I spent Sunday afternoon with my friend Richard.

One of the qualities that I noticed about Richard is the ease with which he gets along with others.  He shows up as being comfortable with others – all kinds of others Arguably, he is his best when he is the company of others.  It is this quality of his that I find attractive. And have sought to emulate.

Imagine my surprise when Richard told us that he is innately shy: “What! You shy. I find this the most surprising thing that you have told me.  You are so affable, so outgoing, so easy to speak with. And you have an ease with which you strike up conversations with others. Lastly, you seem to be your best when you are with people – you come alive.”

Here’s Richard’s response: “I grew up on a farm in Lancashire. There were few people around, and no other children….. During the holidays my parents would send me to my uncle who lived in a town in Merseyside.”

Why did Richards parent Continue reading “Play BIG: Beyond Being, Towards Becoming”

Play BIG: Invite a ‘Stranger’ to Lunch


stone tiger man y gasset quote

The story

Four weeks ago we were strangers – he representing the client and I leading the vendors consulting team. Since then our communicating/relating has been strictly professional. There has even been tension on several occasions due to difference on what is and isn’t in the scope of the work. And on the timing of when certain pieces of work will occur.

Two weeks ago, he told me that he was leaving that week. Without hesitation, I ask if he wishes to go out for lunch with me on his last day – as long as he is not busy, of course!  He accepts my invitation.

A week or so ago, it’s raining and I am holding his umbrella so that both of us can shelter under it. We are looking for a restaurant.  It’s his last day of work at this company and I have invited him to share a meal with me before he departs.

We’re sitting in a Pizza Express. I ask him how is wife is doing. He tells me that his wife is better now that she is back at work, with her colleagues, working.  This going back to work has helped take her mind off her miscarriage.  I listen. I empathise. I open up and say a little about what it was like for my wife, and me, when she miscarried.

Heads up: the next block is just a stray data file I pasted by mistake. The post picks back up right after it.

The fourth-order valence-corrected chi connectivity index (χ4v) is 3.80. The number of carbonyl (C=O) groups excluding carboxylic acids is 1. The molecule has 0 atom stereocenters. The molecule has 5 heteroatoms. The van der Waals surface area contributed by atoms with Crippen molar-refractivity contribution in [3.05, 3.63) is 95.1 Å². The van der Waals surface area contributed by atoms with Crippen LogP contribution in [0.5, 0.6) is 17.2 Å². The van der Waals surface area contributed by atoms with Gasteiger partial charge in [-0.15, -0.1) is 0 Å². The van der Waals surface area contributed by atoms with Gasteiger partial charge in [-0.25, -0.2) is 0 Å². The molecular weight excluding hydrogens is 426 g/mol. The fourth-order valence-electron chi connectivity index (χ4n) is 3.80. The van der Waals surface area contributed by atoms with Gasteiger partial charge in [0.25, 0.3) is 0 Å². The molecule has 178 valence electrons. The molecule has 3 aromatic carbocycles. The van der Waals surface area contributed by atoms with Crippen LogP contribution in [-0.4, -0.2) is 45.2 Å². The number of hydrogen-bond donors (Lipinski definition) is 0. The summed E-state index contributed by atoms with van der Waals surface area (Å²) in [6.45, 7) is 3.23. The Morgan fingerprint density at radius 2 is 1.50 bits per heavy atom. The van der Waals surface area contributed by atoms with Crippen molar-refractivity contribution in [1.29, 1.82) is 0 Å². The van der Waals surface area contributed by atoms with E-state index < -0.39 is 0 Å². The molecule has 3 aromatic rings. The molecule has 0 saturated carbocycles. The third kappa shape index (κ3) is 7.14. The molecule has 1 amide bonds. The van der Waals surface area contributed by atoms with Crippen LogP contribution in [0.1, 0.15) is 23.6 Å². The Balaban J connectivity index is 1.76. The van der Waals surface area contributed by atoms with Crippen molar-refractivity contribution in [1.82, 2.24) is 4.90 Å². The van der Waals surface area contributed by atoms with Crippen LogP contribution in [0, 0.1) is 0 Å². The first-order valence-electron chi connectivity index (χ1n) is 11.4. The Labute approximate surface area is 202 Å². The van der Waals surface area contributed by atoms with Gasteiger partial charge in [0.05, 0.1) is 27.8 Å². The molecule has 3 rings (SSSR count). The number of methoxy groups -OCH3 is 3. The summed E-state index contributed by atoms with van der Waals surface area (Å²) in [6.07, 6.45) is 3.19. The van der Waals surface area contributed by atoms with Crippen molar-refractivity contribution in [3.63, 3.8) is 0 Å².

We continue the dancing of communing with one another. He tells me of how it that he ended up coming over to the UK, working here, and ultimately becoming a UK citizen.  I disclose how it is that I ended up in the UK at the age of 5.  We move onto other matters like how we met our wives. And how we see our futures unfolding.

He is clearly a religious person as in tune with the philosophy of his religion, and importantly in the faith he has in the Godhead – whatever that may be.  He tells me that he has been working as freelance project manager for many years and has never been without a contract for more than a week.  And he absolutely trust that things will work out again this time. If they don’t then they don’t – the Godhead gives blessings or burdens and his job is to be grateful for and work with whatever comes his way.

It’s time to end lunch as I have a meeting to get to.  I can tell that we both enjoyed each other’s company. And that some barrier has been crossed.  We are no longer strangers to one another. We may not be friends and there is no doubt that the first (essential) step towards cultivating friendship has been taken. I do not leave things to chance. I say that I wish create a friendship between us and ask if it is ok to keep in touch. He gives me his phone number, and links up with on LinkedIn.

This week, I texted him. And to my surprise, he texted me to wish me well – he remembered that I was going into hospital for cancer treatment/scan!

The Story About This Story

What did it take from me to leave this chap with a good memory of his last day?  Not much. Not much at all. Simply a willingness to step beyond my narrow self-concern, and treat him as I would like to be treated.  If it was my last day, I’d like at least one of my colleagues to take me out to lunch – to leave me with the feeling/experience that I am seen / accepted / valued.

What did I have to step over to make this happen?  Give me the concerns that were present. Which concerns?  We don’t know one another.  Our relating to date has been patchy.  Will we have anything to talk about for an hour?

What helped me to get over these concerns?  Simple,  I asked myself  two questions: First, what course of action constitutes playing BIG in this situation?  Second, what is the right thing to do – as in how would I like to be treated if our situation were reversed?

I am so glad that I played BIG. Why?